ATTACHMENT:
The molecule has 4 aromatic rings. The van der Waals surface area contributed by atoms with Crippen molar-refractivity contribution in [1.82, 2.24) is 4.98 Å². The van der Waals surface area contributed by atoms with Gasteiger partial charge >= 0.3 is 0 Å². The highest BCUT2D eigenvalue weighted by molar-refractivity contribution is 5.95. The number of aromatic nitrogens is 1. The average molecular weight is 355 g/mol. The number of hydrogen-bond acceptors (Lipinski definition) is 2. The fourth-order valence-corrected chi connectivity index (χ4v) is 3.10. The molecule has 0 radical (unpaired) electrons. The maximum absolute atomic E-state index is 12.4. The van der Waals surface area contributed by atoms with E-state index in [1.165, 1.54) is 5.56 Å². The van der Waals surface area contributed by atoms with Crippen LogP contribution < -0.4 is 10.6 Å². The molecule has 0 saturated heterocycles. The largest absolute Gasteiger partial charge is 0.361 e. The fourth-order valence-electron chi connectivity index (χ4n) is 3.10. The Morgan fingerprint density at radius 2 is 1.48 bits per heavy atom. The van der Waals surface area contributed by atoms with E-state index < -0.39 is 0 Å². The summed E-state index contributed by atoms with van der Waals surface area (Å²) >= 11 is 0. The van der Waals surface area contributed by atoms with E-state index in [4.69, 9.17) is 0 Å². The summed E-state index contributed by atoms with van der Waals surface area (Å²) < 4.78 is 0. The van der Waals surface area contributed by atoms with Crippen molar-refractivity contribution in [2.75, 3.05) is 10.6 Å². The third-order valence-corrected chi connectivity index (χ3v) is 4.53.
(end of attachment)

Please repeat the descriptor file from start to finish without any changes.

The molecule has 4 aromatic rings. The van der Waals surface area contributed by atoms with Crippen molar-refractivity contribution in [1.82, 2.24) is 4.98 Å². The van der Waals surface area contributed by atoms with Gasteiger partial charge >= 0.3 is 0 Å². The highest BCUT2D eigenvalue weighted by molar-refractivity contribution is 5.95. The number of aromatic nitrogens is 1. The average molecular weight is 355 g/mol. The number of hydrogen-bond acceptors (Lipinski definition) is 2. The fourth-order valence-corrected chi connectivity index (χ4v) is 3.10. The molecule has 0 radical (unpaired) electrons. The maximum absolute atomic E-state index is 12.4. The van der Waals surface area contributed by atoms with E-state index in [1.165, 1.54) is 5.56 Å². The van der Waals surface area contributed by atoms with Crippen LogP contribution < -0.4 is 10.6 Å². The molecule has 0 saturated heterocycles. The largest absolute Gasteiger partial charge is 0.361 e. The fourth-order valence-electron chi connectivity index (χ4n) is 3.10. The Morgan fingerprint density at radius 2 is 1.48 bits per heavy atom. The van der Waals surface area contributed by atoms with E-state index < -0.39 is 0 Å². The summed E-state index contributed by atoms with van der Waals surface area (Å²) >= 11 is 0. The van der Waals surface area contributed by atoms with E-state index in [4.69, 9.17) is 0 Å². The summed E-state index contributed by atoms with van der Waals surface area (Å²) < 4.78 is 0. The van der Waals surface area contributed by atoms with Crippen molar-refractivity contribution in [2.75, 3.05) is 10.6 Å². The third-order valence-corrected chi connectivity index (χ3v) is 4.53.